Thomas v. United States of America et al

Filing 10

MEMORANDUM AND ORDER ENTERED: This action is dismissed without prejudice due to improper venue. The Order (ECF No. 7 ) granting Plaintiff leave to proceed in forma pauperis and assessing an initial partial filing fee is rescinded. Plaintiff's pending motions (ECF Nos. 4 , 8 , and 9 ) are denied as moot. Signed by U.S. Senior District Judge Sam A. Crow on 03/31/21. Mailed to pro se party Terence L. Thomas by regular mail. (smnd)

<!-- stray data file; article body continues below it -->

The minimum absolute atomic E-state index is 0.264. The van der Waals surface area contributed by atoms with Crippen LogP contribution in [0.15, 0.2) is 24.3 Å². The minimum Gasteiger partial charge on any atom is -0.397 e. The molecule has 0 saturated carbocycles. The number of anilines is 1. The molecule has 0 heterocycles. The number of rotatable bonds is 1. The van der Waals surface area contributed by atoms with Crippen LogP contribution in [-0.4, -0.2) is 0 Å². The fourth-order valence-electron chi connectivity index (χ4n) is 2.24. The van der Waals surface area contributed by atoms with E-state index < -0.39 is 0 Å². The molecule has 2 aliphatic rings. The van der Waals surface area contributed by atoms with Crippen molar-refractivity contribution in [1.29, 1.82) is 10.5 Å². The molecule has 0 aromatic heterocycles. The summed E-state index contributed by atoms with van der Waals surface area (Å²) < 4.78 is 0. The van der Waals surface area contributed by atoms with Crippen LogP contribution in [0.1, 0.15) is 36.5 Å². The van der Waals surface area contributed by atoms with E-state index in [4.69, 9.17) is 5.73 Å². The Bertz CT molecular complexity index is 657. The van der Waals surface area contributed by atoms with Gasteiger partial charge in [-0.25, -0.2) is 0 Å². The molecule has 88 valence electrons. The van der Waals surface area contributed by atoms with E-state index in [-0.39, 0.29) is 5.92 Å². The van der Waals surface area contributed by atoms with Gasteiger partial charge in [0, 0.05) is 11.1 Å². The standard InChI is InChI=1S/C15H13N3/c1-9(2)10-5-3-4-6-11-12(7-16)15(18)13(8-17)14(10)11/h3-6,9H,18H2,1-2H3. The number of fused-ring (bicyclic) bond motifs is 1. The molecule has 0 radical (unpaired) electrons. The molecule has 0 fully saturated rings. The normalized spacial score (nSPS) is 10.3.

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IN THE UNITED STATES DISTRICT COURT FOR THE DISTRICT OF KANSAS TERENCE L. THOMAS, Plaintiff, v. CASE NO. 21-3059-SAC UNITED STATES OF AMERICA, et al., Defendants. MEMORANDUM AND ORDER Plaintiff, an inmate at Devens-FMC, Federal Medical Center, in Ayer, Massachusetts, has filed a pro se civil rights complaint. Plaintiff names as defendants the United States of America; A. Boncher, Warden of Devens-FMC; and FNU Arpano, Unit Manager. Devens-FMC is located in the District of Massachusetts. 28 U.S.C. §101. 28 U.S.C. § 1391(b) provides that a civil action may be brought in a judicial district where any defendant resides or a district where a substantial part of the events giving rise to the claim occurred. Based on a review of the complaint, the District of Kansas is not a proper venue for this action because no defendant resides in the District of Kansas, nor did any of the events giving rise to the claim occur in the District of Kansas. 28 U.S.C. § 1406(a) provides that a district court in which is filed a case laying venue in the wrong district shall dismiss, or if it be in the interest of justice, transfer such case to any district or division in which it could have been brought. 1 Because it appears from the Complaint that Plaintiff fails to state a claim for violation of his constitutional rights as discussed below, the matter is dismissed without prejudice rather than transferred. Plaintiff resides on a mental health unit at Devens-FMC. He alleges he has been denied the use of the law library except for one to two hours on Fridays. He further complains that the microwave on his unit broke in November of 2020 and has not been replaced, while other general population units have had microwaves replaced repeatedly. Plaintiff does not state which constitutional right he alleges has been violated. It is well-established that a prison inmate has a constitutional right of access to the courts. However, it is equally well-settled that in order “to present a viable claim for denial of access, the inmate must allege and prove prejudice arising from Defendants’ actions.” Peterson v. Shanks, 149 F.3d 1140, 1145 (10th Cir. 1998)(citations omitted); Lewis v. Casey, 518 U.S. 343, 349 (1996)(“The requirement that an inmate . . . show actual injury derives ultimately from the doctrine of standing.”). An inmate may satisfy the actual-injury requirement by demonstrating that the alleged acts or shortcomings of defendants “hindered his efforts to pursue” a non-frivolous legal claim. Lewis, 518 U.S. at 351-53. To state a denial of access claim due to lack of legal resources, the inmate must allege something more than that the prison’s or jail’s law library or legal assistance program is inadequate. He must “go one step further and demonstrate that the alleged shortcomings in the library or legal assistance program hindered his efforts to pursue a legal claim,” causing him “actual injury.” Lewis, 518 U.S. at 348, 350. In order to satisfy the actual injury requirement, the plaintiff must show that, by denying plaintiff access to the law library, prison officials frustrated or impeded the plaintiff’s ability to file or litigate a non-frivolous action. Id. at 351, 354–55; see 2 Faircloth v. Schwartz, 2014 WL 446663 (D. Colo. Sept. 10, 2014); Peterson v. Shanks, 149 F.3d 1140, 1145 (10th Cir. 1998)(“To present a viable claim for denial of access to courts, however, an inmate must allege and prove prejudice arising from Defendants’ actions.”). He may allege actual prejudice to contemplated or existing litigation, such as the inability to meet a filing deadline or to present a claim, or that a nonfrivolous legal claim has been dismissed, frustrated or impeded. Id. at 350, 353. Plaintiff has not stated a claim for violation of his right of access to the courts because he has not alleged any actual prejudice resulting from his limited law library time. As for Plaintiff’s complaint about the unit microwave, the Eighth Amendment requires prison and jail officials to provide humane conditions of confinement guided by “contemporary standards of decency.” Estelle v. Gamble, 429 U.S. 97, 103 (1976). The Supreme Court has acknowledged that the Constitution “‘does not mandate comfortable prisons,’ and only those deprivations denying ‘the minimal civilized measure of life’s necessities’ are sufficiently grave to form the basis of an Eighth Amendment violation.” Wilson v. Seiter, 501 U.S. 294, 298 (1991). Indeed, prison conditions may be “restrictive and even harsh.” Rhodes v. Chapman, 452 U.S. 337, 349 (1981). “Under the Eighth Amendment, (prison) officials must provide humane conditions of confinement by ensuring inmates receive the basic necessities of adequate food, clothing, shelter, and medical care and by taking reasonable measures to guarantee the inmates’ safety.” McBride v. Deer, 240 F.3d 1287, 1291 (10th Cir. 2001); Barney v. Pulsipher, 143 F.3d 1299, 1310 (10th Cir. 1998); Shannon v. Graves, 257 F.3d 1164, 1168 (10th Cir. 2001). The lack of a microwave is simply not a deprivation of constitutional dimension. 3 IT IS THEREFORE ORDERED that this action is dismissed without prejudice due to improper venue. IT IS FURTHER ORDERED that the Order (ECF No. 7) granting Plaintiff leave to proceed in forma pauperis and assessing an initial partial filing fee is rescinded. IT IS FURTHER ORDERED that Plaintiff’s pending motions (ECF Nos. 4, 8, and 9) are denied as moot. IT IS SO ORDERED. DATED: This 31st day of March, 2021, at Topeka, Kansas. s/_Sam A. Crow_____ SAM A. CROW U.S. Senior District Judge 4